The other day I overheard a child tell his teacher he didn’t want to go home. Why not? “Because it’s boring.” As soon as I heard him I started to wonder what he really meant. I never got to find out as the teacher started cajoling him with all the exciting things he could do at home that evening.
We all say what we mean all the time, yes?
I’m sure you do, and I will admit that at times I might not completely either. 😉
Children are no different. At times it’s obvious – ‘it wasn’t me’ said with chocolate-covered-face, and other times a whole lot more subtle.
I don’t like geography! Why not? It’s boring.
I don’t like play time. Why not? It’s boring.
I don’t want to go home. Why not? It’s boring.
I don’t want to go to school. Why not? It’s boring.
I don’t want to be in the football team anymore. Why not? It’s boring.
You bored yet?!
If you are around children at all, this one may seem obvious, but it is a keeper for cracking the code of child communication: when a child says “it’s boring” that may not be what they really mean.
There are occasions when a child might accurately and appropriately use the word boring. However, in my experience, 80-90% of the time BORING is code for ….. All sorts of things.
I can’t do it.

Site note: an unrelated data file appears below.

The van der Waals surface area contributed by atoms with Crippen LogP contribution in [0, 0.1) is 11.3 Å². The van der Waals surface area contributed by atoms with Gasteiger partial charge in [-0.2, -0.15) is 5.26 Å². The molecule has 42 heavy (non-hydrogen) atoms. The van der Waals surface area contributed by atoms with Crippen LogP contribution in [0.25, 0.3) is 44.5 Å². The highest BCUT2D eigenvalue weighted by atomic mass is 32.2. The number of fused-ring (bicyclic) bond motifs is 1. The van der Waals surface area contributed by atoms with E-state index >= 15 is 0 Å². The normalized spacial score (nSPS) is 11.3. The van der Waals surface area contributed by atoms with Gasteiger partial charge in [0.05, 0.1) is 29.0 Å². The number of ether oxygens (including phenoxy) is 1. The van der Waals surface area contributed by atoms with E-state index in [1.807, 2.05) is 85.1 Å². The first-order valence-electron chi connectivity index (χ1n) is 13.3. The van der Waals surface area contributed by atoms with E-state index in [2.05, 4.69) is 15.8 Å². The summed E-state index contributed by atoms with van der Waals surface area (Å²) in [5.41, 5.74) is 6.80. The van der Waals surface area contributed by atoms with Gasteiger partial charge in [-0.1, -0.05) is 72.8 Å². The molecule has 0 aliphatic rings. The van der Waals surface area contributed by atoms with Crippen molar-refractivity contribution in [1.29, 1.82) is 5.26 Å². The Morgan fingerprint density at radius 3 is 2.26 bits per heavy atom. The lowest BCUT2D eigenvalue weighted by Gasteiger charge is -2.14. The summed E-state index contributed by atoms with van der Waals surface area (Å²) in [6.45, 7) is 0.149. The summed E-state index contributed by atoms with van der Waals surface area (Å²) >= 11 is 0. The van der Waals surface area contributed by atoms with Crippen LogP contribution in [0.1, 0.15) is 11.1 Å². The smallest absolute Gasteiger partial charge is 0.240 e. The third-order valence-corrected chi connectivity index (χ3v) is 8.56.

I feel scared.
I don’t understand.
Children pick on me.
I don’t have any friends.
The teacher shouts a lot.
I don’t feel safe.
I don’t like what happens there.
I’m scared of getting it wrong…
The little one I overheard wasn’t encouraged or inspired by thoughts of what he could do that evening.
He had reached out in code and not been understood.
The teacher was talking a different language.
Answering a child with solutions for why home, football, school or anywhere else isn’t really boring, or listing off things they can do to make it not boring could be missing the precious point.
How can you reply to this statement when you don’t know what it really means?
I don’t think you can. And instead of guessing and trying or assuming, I wonder what might happen if we, the grown-ups, put all our energy into acknowledging there might be some code language going on, and be willing to engage further.
If a child reaches out to us in code, we can’t assume that they want us to help them decipher it, but we could surely foster an attitude of curiosity and wonder what they have hiding behind their ‘Boring’.
There are certain things we can say and do that increase or decrease communication at times like this. If you want to get better at dancing through these moments in a way that builds trust and keeps the child emotionally safe, try out some of the 5 Communications Cues for getting Beyond Boring that are available download for FREE. Print them off and keep to hand for when you need a reminder.